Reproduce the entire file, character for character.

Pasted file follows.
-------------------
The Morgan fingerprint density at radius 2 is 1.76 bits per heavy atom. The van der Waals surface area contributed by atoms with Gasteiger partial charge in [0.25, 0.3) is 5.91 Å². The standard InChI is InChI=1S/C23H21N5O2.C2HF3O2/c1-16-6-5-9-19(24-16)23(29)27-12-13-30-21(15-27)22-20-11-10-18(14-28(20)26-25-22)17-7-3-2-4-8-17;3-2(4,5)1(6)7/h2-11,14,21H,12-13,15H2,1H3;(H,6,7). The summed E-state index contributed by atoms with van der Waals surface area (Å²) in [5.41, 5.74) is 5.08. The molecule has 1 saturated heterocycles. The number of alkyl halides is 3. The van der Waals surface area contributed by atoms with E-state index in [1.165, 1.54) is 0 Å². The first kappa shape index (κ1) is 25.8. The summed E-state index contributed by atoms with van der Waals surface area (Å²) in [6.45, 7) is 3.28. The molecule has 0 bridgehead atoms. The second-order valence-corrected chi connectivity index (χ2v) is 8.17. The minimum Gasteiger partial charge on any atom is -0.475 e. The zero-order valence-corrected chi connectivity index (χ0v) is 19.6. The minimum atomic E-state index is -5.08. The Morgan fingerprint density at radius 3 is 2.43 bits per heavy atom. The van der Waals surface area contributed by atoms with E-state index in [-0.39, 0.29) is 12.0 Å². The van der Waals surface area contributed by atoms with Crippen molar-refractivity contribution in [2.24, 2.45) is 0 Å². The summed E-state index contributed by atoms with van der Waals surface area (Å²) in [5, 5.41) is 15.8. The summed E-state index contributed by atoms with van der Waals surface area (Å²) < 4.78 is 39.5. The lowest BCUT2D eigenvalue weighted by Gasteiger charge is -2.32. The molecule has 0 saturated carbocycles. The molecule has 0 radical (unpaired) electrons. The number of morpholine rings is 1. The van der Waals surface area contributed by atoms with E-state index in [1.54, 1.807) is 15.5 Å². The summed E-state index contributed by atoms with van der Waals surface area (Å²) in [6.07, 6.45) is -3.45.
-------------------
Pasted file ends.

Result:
The Morgan fingerprint density at radius 2 is 1.76 bits per heavy atom. The van der Waals surface area contributed by atoms with Gasteiger partial charge in [0.25, 0.3) is 5.91 Å². The standard InChI is InChI=1S/C23H21N5O2.C2HF3O2/c1-16-6-5-9-19(24-16)23(29)27-12-13-30-21(15-27)22-20-11-10-18(14-28(20)26-25-22)17-7-3-2-4-8-17;3-2(4,5)1(6)7/h2-11,14,21H,12-13,15H2,1H3;(H,6,7). The summed E-state index contributed by atoms with van der Waals surface area (Å²) in [5.41, 5.74) is 5.08. The molecule has 1 saturated heterocycles. The number of alkyl halides is 3. The van der Waals surface area contributed by atoms with E-state index in [1.165, 1.54) is 0 Å². The first kappa shape index (κ1) is 25.8. The summed E-state index contributed by atoms with van der Waals surface area (Å²) in [6.45, 7) is 3.28. The molecule has 0 bridgehead atoms. The second-order valence-corrected chi connectivity index (χ2v) is 8.17. The minimum Gasteiger partial charge on any atom is -0.475 e. The zero-order valence-corrected chi connectivity index (χ0v) is 19.6. The minimum atomic E-state index is -5.08. The Morgan fingerprint density at radius 3 is 2.43 bits per heavy atom. The van der Waals surface area contributed by atoms with E-state index in [-0.39, 0.29) is 12.0 Å². The van der Waals surface area contributed by atoms with Crippen molar-refractivity contribution in [2.24, 2.45) is 0 Å². The summed E-state index contributed by atoms with van der Waals surface area (Å²) in [5, 5.41) is 15.8. The summed E-state index contributed by atoms with van der Waals surface area (Å²) < 4.78 is 39.5. The lowest BCUT2D eigenvalue weighted by Gasteiger charge is -2.32. The molecule has 0 saturated carbocycles. The molecule has 0 radical (unpaired) electrons. The number of morpholine rings is 1. The van der Waals surface area contributed by atoms with E-state index in [1.54, 1.807) is 15.5 Å². The summed E-state index contributed by atoms with van der Waals surface area (Å²) in [6.07, 6.45) is -3.45.